The Pensacola MESS Hall is recruiting members of the general public to become citizen scientists. Armed with phones and computers, these citizen scientists will gather observations about extreme precipitation. This information will be shared with local officials to help plan for a more resilient community that can withstand the increased precipitation and flooding expected from our changing climate.
The US is experiencing more heavy rainfalls than ever before. Each year, Pensacola has a 1% chance of receiving more than 16 inches of rain in a day. These 100-year rain events have occurred more frequently, resulting in flooding and significant infrastructure damage. By recording observations during extreme precipitation events, citizen scientists can highlight the areas most at risk.
“Citizen science is a collaboration between scientists and curious, concerned, and motivated people,” notes Megan Pratt, executive director of the Pensacola MESS Hall. “Documenting our observations about our changing environment helps us individually notice changes and provides information now and in the future about the local environment. This data can be used by planners to determine how best to meet the needs of our community.”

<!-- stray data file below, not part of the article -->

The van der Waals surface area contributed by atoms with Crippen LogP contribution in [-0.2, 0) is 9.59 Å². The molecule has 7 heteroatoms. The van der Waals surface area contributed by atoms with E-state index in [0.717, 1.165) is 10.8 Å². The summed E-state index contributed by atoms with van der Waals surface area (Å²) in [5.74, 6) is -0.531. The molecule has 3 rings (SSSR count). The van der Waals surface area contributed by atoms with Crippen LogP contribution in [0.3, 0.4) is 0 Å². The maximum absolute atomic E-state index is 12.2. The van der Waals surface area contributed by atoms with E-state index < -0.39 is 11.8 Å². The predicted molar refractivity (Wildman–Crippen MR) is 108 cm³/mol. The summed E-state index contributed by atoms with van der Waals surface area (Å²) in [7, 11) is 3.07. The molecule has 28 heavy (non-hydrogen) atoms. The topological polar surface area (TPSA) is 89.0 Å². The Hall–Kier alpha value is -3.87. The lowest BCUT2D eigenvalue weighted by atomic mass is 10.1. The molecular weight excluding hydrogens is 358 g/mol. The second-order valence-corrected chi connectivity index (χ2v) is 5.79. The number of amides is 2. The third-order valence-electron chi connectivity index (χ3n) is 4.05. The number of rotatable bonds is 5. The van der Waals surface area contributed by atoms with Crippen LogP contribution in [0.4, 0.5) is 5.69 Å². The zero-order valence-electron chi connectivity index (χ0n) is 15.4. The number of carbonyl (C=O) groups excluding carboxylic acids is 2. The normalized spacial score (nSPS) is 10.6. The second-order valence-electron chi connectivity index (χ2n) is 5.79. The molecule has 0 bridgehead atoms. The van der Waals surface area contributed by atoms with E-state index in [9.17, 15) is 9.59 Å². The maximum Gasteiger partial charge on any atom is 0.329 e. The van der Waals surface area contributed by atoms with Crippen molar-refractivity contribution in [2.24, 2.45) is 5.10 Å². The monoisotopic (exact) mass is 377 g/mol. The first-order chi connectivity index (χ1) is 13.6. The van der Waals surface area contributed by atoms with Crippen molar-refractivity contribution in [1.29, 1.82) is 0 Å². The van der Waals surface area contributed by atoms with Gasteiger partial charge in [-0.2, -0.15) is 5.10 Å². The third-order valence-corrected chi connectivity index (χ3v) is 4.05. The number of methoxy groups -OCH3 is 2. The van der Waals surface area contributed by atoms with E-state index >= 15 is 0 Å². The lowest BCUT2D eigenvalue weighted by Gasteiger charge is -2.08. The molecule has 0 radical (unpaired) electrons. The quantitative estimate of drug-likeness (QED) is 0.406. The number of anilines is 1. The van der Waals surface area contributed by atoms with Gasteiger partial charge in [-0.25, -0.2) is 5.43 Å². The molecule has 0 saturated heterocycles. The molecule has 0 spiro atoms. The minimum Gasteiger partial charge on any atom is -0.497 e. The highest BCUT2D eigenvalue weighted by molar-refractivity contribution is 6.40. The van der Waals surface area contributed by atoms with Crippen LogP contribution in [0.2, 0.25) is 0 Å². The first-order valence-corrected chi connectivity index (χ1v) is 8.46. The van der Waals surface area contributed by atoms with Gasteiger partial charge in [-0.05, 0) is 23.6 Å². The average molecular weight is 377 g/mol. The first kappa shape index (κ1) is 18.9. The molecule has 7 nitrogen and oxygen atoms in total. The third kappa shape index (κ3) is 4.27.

Interested individuals can participate by visiting https://SciStarter.org/NOAA-messhall to create an account and sign up for ISeeChange. Through this platform, individuals can document impacts they experience and see the observations of others.
This summer the Pensacola MESS Hall will compile the local observations to share with resiliency planners. Additionally, we invite concerned citizens across our community to join a nationwide virtual Extreme Precipitation Forum. Explore the social, economic, and environmental impacts of extreme precipitation, work with others to recommend resilience strategies, and learn how you can help inform scientists. The date of this forum will be finalized in the near future.
This program is presented in collaboration with Arizona State University’s Consortium for Science, Policy & Outcomes, Museum of Science – Boston, National Informal STEM Education Network, Northeastern University, and SciStarter, with funding from the National Oceanic and Atmospheric Administration.